In order to conform to International Organization for Standardization (ISO) 9660 naming standards, the SEG-Y data files and associated navigation files were all renamed. Each trackline's original "bss" prefix was shortened to a single "b." For example, trackline "bss00c_01a" was renamed "b00c_01a."
Seismic reflection profiles are acquired by means of an acoustic source (usually generated electronically) and hydrophone or receiver arrays. Both elements are typically towed in the water behind a survey vessel. The sound source emits a short acoustic pulse that propagates through the water and sediment column. The acoustic energy is reflected at density boundaries (such as the seafloor or sediment layers beneath the seafloor) and detected at the receiver. This process is repeated at intervals ranging between 100 milliseconds (ms) and 1 second (s) depending on the seismic source employed. In this way, a two-dimensional vertical image of the geologic structure beneath the ship track is constructed.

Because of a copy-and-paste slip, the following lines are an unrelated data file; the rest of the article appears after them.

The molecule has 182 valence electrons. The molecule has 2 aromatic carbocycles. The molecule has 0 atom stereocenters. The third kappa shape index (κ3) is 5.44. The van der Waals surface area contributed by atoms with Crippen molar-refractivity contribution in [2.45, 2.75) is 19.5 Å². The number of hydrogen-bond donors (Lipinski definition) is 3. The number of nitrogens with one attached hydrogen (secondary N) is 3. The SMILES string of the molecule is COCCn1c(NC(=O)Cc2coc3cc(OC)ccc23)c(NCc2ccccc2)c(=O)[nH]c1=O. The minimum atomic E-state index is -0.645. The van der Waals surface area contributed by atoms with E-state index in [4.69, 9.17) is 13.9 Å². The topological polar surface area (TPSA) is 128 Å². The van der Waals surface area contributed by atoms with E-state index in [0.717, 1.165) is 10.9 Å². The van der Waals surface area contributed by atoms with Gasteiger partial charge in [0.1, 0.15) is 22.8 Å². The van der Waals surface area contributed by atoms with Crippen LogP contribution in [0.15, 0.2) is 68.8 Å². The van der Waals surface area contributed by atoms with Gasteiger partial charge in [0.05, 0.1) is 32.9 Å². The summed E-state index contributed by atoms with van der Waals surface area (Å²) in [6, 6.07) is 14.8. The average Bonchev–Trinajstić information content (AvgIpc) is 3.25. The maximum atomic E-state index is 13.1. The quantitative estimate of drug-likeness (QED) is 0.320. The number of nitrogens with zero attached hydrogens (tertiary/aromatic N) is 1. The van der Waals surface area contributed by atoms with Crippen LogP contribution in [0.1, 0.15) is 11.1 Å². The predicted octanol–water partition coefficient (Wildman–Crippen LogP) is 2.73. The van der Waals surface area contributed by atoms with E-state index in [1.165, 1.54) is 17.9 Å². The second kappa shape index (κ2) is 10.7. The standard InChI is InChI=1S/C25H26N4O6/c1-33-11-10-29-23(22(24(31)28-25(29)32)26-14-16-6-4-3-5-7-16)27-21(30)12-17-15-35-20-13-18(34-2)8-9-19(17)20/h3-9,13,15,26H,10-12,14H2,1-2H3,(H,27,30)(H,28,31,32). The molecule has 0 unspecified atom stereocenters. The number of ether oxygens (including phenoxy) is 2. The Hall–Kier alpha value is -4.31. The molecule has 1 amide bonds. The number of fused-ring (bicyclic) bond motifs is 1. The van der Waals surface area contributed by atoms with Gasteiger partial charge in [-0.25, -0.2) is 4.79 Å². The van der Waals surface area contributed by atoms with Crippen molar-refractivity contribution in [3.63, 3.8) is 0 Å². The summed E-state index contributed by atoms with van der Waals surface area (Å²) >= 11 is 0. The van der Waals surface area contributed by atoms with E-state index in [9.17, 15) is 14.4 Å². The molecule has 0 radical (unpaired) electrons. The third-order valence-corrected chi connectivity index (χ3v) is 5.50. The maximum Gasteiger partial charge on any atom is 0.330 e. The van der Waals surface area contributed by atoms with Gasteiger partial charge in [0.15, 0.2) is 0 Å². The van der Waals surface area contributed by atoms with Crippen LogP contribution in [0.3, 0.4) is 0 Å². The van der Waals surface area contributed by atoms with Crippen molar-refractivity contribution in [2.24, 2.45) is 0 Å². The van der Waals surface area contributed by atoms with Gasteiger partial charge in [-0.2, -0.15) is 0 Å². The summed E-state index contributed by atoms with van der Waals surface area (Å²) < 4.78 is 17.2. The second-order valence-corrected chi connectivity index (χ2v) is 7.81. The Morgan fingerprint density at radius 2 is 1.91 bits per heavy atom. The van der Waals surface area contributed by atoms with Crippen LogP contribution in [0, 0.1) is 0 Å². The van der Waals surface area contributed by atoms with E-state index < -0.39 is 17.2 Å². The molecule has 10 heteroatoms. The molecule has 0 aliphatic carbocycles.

The chirp system uses a source signal of continuously varying frequency. The seismic source employed consisted of an EdgeTech X-Star SB424 tow fish running Triton Elics FSSB software. The tow fish was routinely flown 2-5 m above the seafloor. Therefore, water depths shown on the chirp profiles are relative to the depth of the tow fish and not to sea level. Note that the raising or lowering of the tow fish during a survey (to avoid obstacles or follow relief) also produces a relative shift in the multiple reflections seen in the profile, which may be confused as a geologic feature. Any elevation change of the tow fish is recorded in the crew logbook. The fish was towed about 10 m behind the GPS antenna, and no correction for this offset has been made. The sample frequency of the data was 25 kilohertz (kHz), with a shot rate of every 0.25 s and a record length that varied between 20 and 32 ms. Refer to the GIF profile images for the exact record length of each trackline. Based on survey speeds of 3.5 - 4 knots, the shot spacing was about 0.5 m. For each recorded shot, three channels of trace data were collected. Channel 3 is the "real," or in-phase component of the signal, channel 2 is the "imaginary," or quadrative component of the signal, and channel 1 is the "envelope," or product of channels 2 and 3. Only channel 1 was used to produce the profiles presented here. However, all channels are included in the SEG-Y data files. No SEG-Y data exists for lines b00c_02, b00c_52, b00c_68 - b00c_72, and b00c_121 - b00c_124a. The original tracklines b00c_38, b00c_41, b00c_48, and b00c_66 were divided into b00c_38a and b; b00c_41a, b, and c; b00c_48a and b; and b00c_66a and b because the original total number of traces exceeds the maximum allowed by the processing system.